Format

Send to

Choose Destination
Health Phys. 2013 Dec;105(6):540-54. doi: 10.1097/HP.0b013e31829cf221.

Assessment of biodosimetry methods for a mass-casualty radiological incident: medical response and management considerations.

Author information

1
*Office of Emergency Management, Office of the Assistant Secretary for Preparedness and Response, Department of Health and Human Services, Washington, DC; †AAAS Science and Technology Policy Fellow, Washington DC; ‡Radiation Research Program, Division of Cancer Treatment and Diagnosis, National Cancer Institute, Bethesda, MD; §Biomedical Advanced Research & Development Authority, Office of the Assistant Secretary for Preparedness and Response, Department of Health and Human Services, Washington, DC.

Abstract

Following a mass-casualty nuclear disaster, effective medical triage has the potential to save tens of thousands of lives. In order to best use the available scarce resources, there is an urgent need for biodosimetry tools to determine an individual's radiation dose. Initial triage for radiation exposure will include location during the incident, symptoms, and physical examination. Stepwise triage will include point of care assessment of less than or greater than 2 Gy, followed by secondary assessment, possibly with high throughput screening, to further define an individual's dose. Given the multisystem nature of radiation injury, it is unlikely that any single biodosimetry assay can be used as a standalone tool to meet the surge in capacity with the timeliness and accuracy needed. As part of the national preparedness and planning for a nuclear or radiological incident, the authors reviewed the primary literature to determine the capabilities and limitations of a number of biodosimetry assays currently available or under development for use in the initial and secondary triage of patients. Understanding the requirements from a response standpoint and the capability and logistics for the various assays will help inform future biodosimetry technology development and acquisition. Factors considered include: type of sample required, dose detection limit, time interval when the assay is feasible biologically, time for sample preparation and analysis, ease of use, logistical requirements, potential throughput, point-of-care capability, and the ability to support patient diagnosis and treatment within a therapeutically relevant time point.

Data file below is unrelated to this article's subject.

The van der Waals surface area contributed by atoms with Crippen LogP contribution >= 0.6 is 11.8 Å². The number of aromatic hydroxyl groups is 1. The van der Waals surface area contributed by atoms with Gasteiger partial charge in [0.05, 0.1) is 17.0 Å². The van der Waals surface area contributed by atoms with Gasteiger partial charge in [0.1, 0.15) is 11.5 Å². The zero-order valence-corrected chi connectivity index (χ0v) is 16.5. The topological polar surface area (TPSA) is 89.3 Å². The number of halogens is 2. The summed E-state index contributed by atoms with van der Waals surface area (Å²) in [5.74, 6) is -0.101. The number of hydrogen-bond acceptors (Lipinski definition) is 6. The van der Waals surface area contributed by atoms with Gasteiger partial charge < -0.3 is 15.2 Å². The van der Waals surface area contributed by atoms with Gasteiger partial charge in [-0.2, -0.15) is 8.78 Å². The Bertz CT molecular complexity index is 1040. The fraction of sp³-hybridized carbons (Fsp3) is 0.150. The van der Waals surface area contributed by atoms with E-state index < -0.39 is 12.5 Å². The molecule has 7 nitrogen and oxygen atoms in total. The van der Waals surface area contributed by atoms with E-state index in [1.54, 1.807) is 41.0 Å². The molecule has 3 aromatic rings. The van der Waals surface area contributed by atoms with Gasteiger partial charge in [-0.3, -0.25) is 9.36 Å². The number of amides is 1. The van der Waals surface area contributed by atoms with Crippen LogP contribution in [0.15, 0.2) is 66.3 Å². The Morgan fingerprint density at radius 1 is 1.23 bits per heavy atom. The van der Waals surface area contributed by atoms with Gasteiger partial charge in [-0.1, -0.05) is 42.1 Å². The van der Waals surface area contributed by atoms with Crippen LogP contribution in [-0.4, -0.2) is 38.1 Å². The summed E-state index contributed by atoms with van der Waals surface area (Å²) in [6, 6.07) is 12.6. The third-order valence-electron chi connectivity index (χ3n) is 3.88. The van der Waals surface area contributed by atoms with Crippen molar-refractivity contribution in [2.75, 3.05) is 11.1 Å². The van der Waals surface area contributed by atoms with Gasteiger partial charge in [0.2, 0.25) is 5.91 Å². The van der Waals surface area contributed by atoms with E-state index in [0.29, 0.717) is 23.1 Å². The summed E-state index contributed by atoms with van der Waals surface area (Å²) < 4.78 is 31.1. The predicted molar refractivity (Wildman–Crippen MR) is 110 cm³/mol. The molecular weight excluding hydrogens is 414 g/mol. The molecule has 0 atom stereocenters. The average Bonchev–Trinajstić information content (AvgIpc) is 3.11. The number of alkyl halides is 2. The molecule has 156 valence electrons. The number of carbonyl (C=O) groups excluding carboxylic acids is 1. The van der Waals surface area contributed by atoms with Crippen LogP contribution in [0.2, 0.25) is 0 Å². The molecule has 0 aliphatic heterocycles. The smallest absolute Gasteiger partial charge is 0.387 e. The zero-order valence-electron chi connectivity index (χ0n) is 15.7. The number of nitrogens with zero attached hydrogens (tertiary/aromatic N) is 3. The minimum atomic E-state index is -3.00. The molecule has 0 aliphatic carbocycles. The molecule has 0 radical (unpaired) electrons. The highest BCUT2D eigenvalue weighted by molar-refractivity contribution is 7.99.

PMID:
24162058
PMCID:
PMC3810609
DOI:
10.1097/HP.0b013e31829cf221
[Indexed for MEDLINE]
Free PMC Article

Supplemental Content

Full text links

Icon for Wolters Kluwer Icon for PubMed Central
Loading ...
Support Center